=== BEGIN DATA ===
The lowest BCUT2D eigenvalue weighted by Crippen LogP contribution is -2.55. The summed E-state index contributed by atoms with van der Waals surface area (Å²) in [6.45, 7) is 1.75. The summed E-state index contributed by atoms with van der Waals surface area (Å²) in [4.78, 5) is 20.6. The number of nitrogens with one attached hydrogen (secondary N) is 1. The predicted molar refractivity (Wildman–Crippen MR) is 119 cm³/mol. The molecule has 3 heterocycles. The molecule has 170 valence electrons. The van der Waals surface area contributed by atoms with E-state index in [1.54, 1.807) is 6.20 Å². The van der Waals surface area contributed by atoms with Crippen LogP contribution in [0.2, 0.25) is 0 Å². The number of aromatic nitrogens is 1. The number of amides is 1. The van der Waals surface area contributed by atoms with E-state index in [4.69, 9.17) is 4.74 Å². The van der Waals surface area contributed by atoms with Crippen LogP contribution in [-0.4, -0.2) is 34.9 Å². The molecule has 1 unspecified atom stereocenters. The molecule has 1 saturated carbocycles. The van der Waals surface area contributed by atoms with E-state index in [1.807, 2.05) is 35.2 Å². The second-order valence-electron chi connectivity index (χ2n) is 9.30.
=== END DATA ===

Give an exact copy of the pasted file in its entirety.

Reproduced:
The lowest BCUT2D eigenvalue weighted by Crippen LogP contribution is -2.55. The summed E-state index contributed by atoms with van der Waals surface area (Å²) in [6.45, 7) is 1.75. The summed E-state index contributed by atoms with van der Waals surface area (Å²) in [4.78, 5) is 20.6. The number of nitrogens with one attached hydrogen (secondary N) is 1. The predicted molar refractivity (Wildman–Crippen MR) is 119 cm³/mol. The molecule has 3 heterocycles. The molecule has 170 valence electrons. The van der Waals surface area contributed by atoms with E-state index in [1.54, 1.807) is 6.20 Å². The van der Waals surface area contributed by atoms with Crippen LogP contribution in [0.2, 0.25) is 0 Å². The number of aromatic nitrogens is 1. The number of amides is 1. The van der Waals surface area contributed by atoms with E-state index in [4.69, 9.17) is 4.74 Å². The van der Waals surface area contributed by atoms with Crippen LogP contribution in [-0.4, -0.2) is 34.9 Å². The molecule has 1 unspecified atom stereocenters. The molecule has 1 saturated carbocycles. The van der Waals surface area contributed by atoms with E-state index in [1.807, 2.05) is 35.2 Å². The second-order valence-electron chi connectivity index (χ2n) is 9.30.